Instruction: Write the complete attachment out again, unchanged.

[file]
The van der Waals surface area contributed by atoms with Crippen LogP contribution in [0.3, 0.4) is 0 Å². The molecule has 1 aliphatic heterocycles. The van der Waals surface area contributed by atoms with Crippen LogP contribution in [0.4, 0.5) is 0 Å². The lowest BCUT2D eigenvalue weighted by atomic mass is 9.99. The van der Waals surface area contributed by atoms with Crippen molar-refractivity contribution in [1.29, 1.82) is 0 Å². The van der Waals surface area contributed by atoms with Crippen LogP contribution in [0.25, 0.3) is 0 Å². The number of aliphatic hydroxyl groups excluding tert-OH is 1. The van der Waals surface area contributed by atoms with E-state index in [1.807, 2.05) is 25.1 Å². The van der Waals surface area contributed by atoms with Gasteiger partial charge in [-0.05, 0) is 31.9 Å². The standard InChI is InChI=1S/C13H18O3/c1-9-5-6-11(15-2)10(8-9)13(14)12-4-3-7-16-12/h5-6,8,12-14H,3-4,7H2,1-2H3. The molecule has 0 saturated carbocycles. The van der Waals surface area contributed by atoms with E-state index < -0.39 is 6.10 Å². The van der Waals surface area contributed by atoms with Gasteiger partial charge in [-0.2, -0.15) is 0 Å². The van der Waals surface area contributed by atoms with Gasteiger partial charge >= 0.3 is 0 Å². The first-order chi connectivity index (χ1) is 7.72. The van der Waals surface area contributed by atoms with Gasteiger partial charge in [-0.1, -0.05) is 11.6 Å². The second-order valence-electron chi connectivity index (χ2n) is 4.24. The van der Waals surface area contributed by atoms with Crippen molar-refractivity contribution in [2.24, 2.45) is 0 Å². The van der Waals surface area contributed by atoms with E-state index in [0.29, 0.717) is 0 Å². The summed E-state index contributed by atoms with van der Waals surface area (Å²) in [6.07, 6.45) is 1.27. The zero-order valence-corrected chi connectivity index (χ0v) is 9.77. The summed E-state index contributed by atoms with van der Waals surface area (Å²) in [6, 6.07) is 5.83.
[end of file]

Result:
The van der Waals surface area contributed by atoms with Crippen LogP contribution in [0.3, 0.4) is 0 Å². The molecule has 1 aliphatic heterocycles. The van der Waals surface area contributed by atoms with Crippen LogP contribution in [0.4, 0.5) is 0 Å². The lowest BCUT2D eigenvalue weighted by atomic mass is 9.99. The van der Waals surface area contributed by atoms with Crippen molar-refractivity contribution in [1.29, 1.82) is 0 Å². The van der Waals surface area contributed by atoms with Crippen LogP contribution in [0.25, 0.3) is 0 Å². The number of aliphatic hydroxyl groups excluding tert-OH is 1. The van der Waals surface area contributed by atoms with E-state index in [1.807, 2.05) is 25.1 Å². The van der Waals surface area contributed by atoms with Gasteiger partial charge in [-0.05, 0) is 31.9 Å². The standard InChI is InChI=1S/C13H18O3/c1-9-5-6-11(15-2)10(8-9)13(14)12-4-3-7-16-12/h5-6,8,12-14H,3-4,7H2,1-2H3. The molecule has 0 saturated carbocycles. The van der Waals surface area contributed by atoms with E-state index < -0.39 is 6.10 Å². The van der Waals surface area contributed by atoms with Gasteiger partial charge in [-0.2, -0.15) is 0 Å². The van der Waals surface area contributed by atoms with Gasteiger partial charge >= 0.3 is 0 Å². The first-order chi connectivity index (χ1) is 7.72. The van der Waals surface area contributed by atoms with Gasteiger partial charge in [-0.1, -0.05) is 11.6 Å². The second-order valence-electron chi connectivity index (χ2n) is 4.24. The van der Waals surface area contributed by atoms with Crippen molar-refractivity contribution in [2.24, 2.45) is 0 Å². The van der Waals surface area contributed by atoms with E-state index in [0.29, 0.717) is 0 Å². The summed E-state index contributed by atoms with van der Waals surface area (Å²) in [6.07, 6.45) is 1.27. The zero-order valence-corrected chi connectivity index (χ0v) is 9.77. The summed E-state index contributed by atoms with van der Waals surface area (Å²) in [6, 6.07) is 5.83.